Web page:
However, the Lancasters attacked the hill with 35 tons of high explosive bombs. Their target were the concrete and steel-lined covers of the massive gun barrels that were meant to attack London with the intention of reducing the inner city to rubble. The V3 was not a rocket like to V2 nor a pilot-less plane like the V1. It was a dart-shaped shell nine feet long and the 416 feet gun barrels targeted by the Lancasters were, on paper, capable of firing 600 of these shells every hour. However, one of the 'Tallboy' bombs (12,000 lbs of explosives) developed by Dr Barnes Wallis penetrated one of the five gun barrel shafts and did so much damage to the 'guts' of the project that it was eventually abandoned.
www.historylearningsite.co.uk...



posted on Jul, 28 2010 @ 03:04 PM
link   
Serious inner Earth ufo shooter for sure. I meen what was he planning on shooting with that up in the air aside from regular aircraft?
2nd




[edit on 7/28/10 by Ophiuchus 13]



posted on Jul, 28 2010 @ 03:04 PM
link   
reply to post by thisguyrighthere
 


I'm looking and yes I think that is it...It has been awhile ty so much...I've looked for this for a while now...



posted on Jul, 28 2010 @ 03:09 PM
link   
WW2 was the swan song of the big guns, on land and on sea.
Airplanes can deliver explosives much farther and better than big guns.
Not to mention that aircraft could easily reduce this thing to a heap of scrap metal, just like they did to battleships. A range of 20 some miles is paltry compared to aircraft.
Another example of impractical and ultimatly useless weapons that Germany spent so much time and money on.



posted on Jul, 28 2010 @ 03:10 PM
link   
reply to post by jokei
 


What's the difference?


A cannon fires a solid cannon ball...this uses a shell (propellant is built in) - which explodes on or near the target.

There's also velocity, trajectory and range differences that allowed the round to get over walls, but that wouldn't help my simple generalization.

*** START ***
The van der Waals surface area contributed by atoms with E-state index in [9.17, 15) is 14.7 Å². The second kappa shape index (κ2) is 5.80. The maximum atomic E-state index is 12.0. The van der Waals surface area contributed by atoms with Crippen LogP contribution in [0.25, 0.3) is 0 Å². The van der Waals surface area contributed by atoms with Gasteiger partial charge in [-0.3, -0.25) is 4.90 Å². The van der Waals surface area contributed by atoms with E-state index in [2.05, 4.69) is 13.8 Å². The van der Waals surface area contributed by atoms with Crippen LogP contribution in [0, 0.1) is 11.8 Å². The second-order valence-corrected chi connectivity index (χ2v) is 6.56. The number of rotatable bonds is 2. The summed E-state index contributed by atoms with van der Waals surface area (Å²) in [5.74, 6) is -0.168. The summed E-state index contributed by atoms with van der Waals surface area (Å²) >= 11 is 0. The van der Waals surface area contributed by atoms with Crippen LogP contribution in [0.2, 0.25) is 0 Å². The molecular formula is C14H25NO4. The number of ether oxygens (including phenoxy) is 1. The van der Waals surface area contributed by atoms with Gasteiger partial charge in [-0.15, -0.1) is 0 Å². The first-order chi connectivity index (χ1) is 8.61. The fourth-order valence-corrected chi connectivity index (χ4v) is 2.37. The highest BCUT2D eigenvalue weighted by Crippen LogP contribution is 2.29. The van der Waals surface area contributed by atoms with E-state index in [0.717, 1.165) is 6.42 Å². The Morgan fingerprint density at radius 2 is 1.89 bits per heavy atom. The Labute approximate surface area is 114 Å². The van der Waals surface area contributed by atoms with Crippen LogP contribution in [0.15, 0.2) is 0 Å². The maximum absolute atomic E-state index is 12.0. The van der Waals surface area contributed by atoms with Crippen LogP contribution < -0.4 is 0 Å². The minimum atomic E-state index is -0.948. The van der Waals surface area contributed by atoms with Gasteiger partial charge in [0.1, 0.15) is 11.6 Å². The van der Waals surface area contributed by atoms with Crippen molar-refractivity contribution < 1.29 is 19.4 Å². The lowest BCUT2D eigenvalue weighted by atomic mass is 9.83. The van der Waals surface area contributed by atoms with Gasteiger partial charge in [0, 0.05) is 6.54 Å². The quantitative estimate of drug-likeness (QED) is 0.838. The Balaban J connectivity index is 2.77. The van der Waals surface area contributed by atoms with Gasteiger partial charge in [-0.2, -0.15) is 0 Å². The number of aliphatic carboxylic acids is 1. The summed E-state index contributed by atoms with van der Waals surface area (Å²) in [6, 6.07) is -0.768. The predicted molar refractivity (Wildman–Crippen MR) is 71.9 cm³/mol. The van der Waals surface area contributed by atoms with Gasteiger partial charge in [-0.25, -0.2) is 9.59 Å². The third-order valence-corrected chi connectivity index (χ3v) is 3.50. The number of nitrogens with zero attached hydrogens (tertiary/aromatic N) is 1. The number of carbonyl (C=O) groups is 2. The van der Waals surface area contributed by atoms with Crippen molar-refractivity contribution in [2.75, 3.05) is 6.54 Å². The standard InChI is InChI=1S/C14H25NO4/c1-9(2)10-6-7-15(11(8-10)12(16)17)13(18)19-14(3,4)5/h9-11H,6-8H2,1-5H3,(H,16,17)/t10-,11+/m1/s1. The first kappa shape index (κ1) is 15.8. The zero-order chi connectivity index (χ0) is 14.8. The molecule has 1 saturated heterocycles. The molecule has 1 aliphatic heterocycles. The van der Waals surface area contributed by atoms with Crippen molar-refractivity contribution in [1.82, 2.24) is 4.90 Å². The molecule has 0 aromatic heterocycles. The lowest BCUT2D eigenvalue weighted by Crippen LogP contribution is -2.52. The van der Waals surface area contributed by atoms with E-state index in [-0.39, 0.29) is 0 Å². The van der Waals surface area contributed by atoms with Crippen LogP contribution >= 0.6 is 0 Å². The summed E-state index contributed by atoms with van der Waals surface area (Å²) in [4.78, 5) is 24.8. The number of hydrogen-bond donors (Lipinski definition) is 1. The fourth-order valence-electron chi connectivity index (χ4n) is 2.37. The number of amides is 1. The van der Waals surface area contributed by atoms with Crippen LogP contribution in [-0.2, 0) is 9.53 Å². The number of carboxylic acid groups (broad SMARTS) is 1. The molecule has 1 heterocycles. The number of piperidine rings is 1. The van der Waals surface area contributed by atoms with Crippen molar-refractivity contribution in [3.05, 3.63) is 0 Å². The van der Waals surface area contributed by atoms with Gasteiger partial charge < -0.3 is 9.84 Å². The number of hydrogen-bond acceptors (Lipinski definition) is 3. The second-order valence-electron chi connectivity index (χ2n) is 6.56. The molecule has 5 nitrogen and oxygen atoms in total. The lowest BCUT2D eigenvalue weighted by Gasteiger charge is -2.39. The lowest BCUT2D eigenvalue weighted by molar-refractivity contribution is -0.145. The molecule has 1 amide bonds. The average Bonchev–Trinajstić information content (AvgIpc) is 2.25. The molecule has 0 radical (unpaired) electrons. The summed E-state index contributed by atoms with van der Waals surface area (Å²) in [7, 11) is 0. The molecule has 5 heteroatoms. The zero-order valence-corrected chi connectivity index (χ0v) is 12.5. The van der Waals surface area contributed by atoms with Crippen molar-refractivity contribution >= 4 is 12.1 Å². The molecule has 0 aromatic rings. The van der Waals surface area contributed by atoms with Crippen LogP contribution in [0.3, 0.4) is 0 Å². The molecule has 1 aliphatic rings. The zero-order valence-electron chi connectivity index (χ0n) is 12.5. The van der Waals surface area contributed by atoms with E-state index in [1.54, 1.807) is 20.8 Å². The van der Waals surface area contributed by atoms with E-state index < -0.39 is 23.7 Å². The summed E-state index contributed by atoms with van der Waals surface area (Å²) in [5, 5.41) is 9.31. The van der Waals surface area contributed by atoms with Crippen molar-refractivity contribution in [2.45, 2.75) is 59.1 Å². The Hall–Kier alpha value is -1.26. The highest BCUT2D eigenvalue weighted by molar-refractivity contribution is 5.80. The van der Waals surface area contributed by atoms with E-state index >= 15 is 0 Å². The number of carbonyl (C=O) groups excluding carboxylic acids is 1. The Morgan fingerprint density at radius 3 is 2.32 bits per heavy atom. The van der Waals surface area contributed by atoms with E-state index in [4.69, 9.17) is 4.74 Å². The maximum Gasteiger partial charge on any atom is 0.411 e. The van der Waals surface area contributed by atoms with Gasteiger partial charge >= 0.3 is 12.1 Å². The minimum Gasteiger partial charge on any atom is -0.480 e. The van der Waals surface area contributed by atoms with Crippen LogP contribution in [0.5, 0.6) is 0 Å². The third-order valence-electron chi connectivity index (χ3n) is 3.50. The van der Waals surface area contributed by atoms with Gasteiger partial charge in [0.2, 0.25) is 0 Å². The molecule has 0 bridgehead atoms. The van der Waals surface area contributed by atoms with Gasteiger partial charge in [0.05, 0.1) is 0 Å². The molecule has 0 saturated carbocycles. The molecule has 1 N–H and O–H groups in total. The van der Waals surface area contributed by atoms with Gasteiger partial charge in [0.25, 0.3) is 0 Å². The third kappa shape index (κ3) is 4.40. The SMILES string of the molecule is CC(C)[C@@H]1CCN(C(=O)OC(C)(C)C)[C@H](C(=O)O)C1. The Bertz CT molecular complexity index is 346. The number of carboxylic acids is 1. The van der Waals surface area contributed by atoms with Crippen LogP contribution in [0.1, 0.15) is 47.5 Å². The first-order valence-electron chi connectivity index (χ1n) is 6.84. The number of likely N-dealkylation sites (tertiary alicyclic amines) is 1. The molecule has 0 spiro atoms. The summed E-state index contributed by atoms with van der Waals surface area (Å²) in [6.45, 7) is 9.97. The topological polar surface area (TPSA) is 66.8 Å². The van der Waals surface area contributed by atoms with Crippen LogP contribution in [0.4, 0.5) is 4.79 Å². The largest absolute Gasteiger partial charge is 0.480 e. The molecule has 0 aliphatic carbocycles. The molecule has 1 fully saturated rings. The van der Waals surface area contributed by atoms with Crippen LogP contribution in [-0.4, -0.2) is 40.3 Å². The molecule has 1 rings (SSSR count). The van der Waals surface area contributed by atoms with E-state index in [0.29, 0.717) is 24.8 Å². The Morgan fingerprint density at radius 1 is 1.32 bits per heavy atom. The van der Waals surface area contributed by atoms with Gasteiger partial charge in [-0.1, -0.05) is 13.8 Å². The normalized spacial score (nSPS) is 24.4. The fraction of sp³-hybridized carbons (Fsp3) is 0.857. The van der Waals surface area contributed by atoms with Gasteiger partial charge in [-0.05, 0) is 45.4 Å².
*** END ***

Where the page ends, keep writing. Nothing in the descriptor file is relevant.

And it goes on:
posted on Jul, 28 2010 @ 03:12 PM
link   
reply to post by TortoiseKweek
 





posted on Jul, 28 2010 @ 03:16 PM
link   
reply to post by altered_states
 


Thanks for the Youtube link. I didn't think there would be any footage of either Gustav or Dora in action, so I didn't even search for it



posted on Jul, 28 2010 @ 03:20 PM
link   
Did the track have the ability to rotate? If not,then this thing could only shoot in 2 directions 0° and 180°. Not very effective IMO...unless it was built to target a specific line of long. or lat. Cool nonetheless!

I remember seeing a movie about a large "gun" like this called Doomsday Gun. It was about Saddam Husein's "Project Babylon".

en.wikipedia.org...

EDIT: to add Project Babylon youtube videos





[edit on 28-7-2010 by Aggie Man]



posted on Jul, 28 2010 @ 03:23 PM
link   

Originally posted by Aggie Man
Did the track have the ability to rotate? If not,then this thing could only shoot in 2 directions 0° and 180°. Not very effective IMO...unless it was built to target a specific line of long. or lat. Cool nonetheless!


That is the only reason I could think of why this weapon may have not been as effective as it could be. I didn't find any information if it could rotate, possibly its Achilles heel


[edit on 28-7-2010 by TortoiseKweek]



posted on Jul, 28 2010 @ 03:34 PM
link   
pfft, I have like 3 of those.



posted on Jul, 28 2010 @ 03:35 PM
link   
I believe if you look at the second-to-last picture you will see the gun emplaced on an arc of track so the gun could be aimed. I believe I read somewhere that the gun was used in the Crimea at the siege of Sevastapol (but that could be wrong).

Big Bertha was used in WWI and was much smaller.

Although this gun was larger, the Paris Gun of WWI had a longer range, and in fact actually shot it's shells beyond the atmosphere.

I think the gun the GI's are standing is another - smaller - railroad gun.



posted on Jul, 28 2010 @ 03:40 PM
link   

Originally posted by obixman
I believe if you look at the second-to-last picture you will see the gun emplaced on an arc of track so the gun could be aimed. I believe I read somewhere that the gun was used in the Crimea at the siege of Sevastapol (but that could be wrong).


Yeah, I was looking at that, but it's hard to tell. It does seem the muzzle is actually aiming a bit to the right, compared to the angle of the tracks


I think the gun the GI's are standing is another - smaller - railroad gun.


I didn't notice that before, but you are right, that definitely does not look like the Gustav - well spotted



new topics

top topics



 
10
<<   2 >>

log in

join